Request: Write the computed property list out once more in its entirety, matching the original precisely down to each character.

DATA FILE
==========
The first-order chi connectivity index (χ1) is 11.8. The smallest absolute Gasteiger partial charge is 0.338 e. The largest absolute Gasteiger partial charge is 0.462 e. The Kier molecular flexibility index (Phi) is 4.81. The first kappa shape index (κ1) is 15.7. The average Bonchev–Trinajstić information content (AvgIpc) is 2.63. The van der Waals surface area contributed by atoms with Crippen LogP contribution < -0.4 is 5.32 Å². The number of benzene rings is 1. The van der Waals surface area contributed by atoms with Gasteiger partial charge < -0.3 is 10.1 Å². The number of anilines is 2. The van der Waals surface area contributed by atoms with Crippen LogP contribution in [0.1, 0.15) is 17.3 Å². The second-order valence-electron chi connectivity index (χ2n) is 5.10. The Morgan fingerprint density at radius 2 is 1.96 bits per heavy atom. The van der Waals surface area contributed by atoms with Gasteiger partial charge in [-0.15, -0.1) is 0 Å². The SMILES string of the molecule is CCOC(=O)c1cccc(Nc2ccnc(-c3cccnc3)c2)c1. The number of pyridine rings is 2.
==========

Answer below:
The first-order chi connectivity index (χ1) is 11.8. The smallest absolute Gasteiger partial charge is 0.338 e. The largest absolute Gasteiger partial charge is 0.462 e. The Kier molecular flexibility index (Phi) is 4.81. The first kappa shape index (κ1) is 15.7. The average Bonchev–Trinajstić information content (AvgIpc) is 2.63. The van der Waals surface area contributed by atoms with Crippen LogP contribution < -0.4 is 5.32 Å². The number of benzene rings is 1. The van der Waals surface area contributed by atoms with Gasteiger partial charge < -0.3 is 10.1 Å². The number of anilines is 2. The van der Waals surface area contributed by atoms with Crippen LogP contribution in [0.1, 0.15) is 17.3 Å². The second-order valence-electron chi connectivity index (χ2n) is 5.10. The Morgan fingerprint density at radius 2 is 1.96 bits per heavy atom. The van der Waals surface area contributed by atoms with Gasteiger partial charge in [-0.15, -0.1) is 0 Å². The SMILES string of the molecule is CCOC(=O)c1cccc(Nc2ccnc(-c3cccnc3)c2)c1. The number of pyridine rings is 2.